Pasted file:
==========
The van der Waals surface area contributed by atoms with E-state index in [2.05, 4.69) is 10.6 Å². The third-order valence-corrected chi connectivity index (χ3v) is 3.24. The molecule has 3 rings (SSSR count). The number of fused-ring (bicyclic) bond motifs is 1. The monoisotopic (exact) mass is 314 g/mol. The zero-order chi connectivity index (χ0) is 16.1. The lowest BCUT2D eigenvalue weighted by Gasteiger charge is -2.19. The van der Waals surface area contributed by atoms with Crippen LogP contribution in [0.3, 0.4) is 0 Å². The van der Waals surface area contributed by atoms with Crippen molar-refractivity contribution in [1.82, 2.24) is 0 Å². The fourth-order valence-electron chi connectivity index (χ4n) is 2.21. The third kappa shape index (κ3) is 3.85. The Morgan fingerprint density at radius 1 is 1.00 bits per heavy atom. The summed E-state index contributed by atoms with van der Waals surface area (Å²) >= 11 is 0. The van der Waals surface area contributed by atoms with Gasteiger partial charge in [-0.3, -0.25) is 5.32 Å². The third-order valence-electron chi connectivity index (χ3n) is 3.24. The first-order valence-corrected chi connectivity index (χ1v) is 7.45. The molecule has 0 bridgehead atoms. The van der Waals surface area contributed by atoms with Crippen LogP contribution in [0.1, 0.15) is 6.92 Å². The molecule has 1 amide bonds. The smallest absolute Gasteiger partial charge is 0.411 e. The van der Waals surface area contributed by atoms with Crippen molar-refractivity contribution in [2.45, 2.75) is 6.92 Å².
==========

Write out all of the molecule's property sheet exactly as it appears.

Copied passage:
The van der Waals surface area contributed by atoms with E-state index in [2.05, 4.69) is 10.6 Å². The third-order valence-corrected chi connectivity index (χ3v) is 3.24. The molecule has 3 rings (SSSR count). The number of fused-ring (bicyclic) bond motifs is 1. The monoisotopic (exact) mass is 314 g/mol. The zero-order chi connectivity index (χ0) is 16.1. The lowest BCUT2D eigenvalue weighted by Gasteiger charge is -2.19. The van der Waals surface area contributed by atoms with Crippen LogP contribution in [0.3, 0.4) is 0 Å². The van der Waals surface area contributed by atoms with Crippen molar-refractivity contribution in [1.82, 2.24) is 0 Å². The fourth-order valence-electron chi connectivity index (χ4n) is 2.21. The third kappa shape index (κ3) is 3.85. The Morgan fingerprint density at radius 1 is 1.00 bits per heavy atom. The summed E-state index contributed by atoms with van der Waals surface area (Å²) >= 11 is 0. The van der Waals surface area contributed by atoms with Gasteiger partial charge in [-0.3, -0.25) is 5.32 Å². The third-order valence-electron chi connectivity index (χ3n) is 3.24. The first-order valence-corrected chi connectivity index (χ1v) is 7.45. The molecule has 0 bridgehead atoms. The van der Waals surface area contributed by atoms with Crippen LogP contribution in [0.1, 0.15) is 6.92 Å². The molecule has 1 amide bonds. The smallest absolute Gasteiger partial charge is 0.411 e. The van der Waals surface area contributed by atoms with Crippen molar-refractivity contribution in [2.45, 2.75) is 6.92 Å².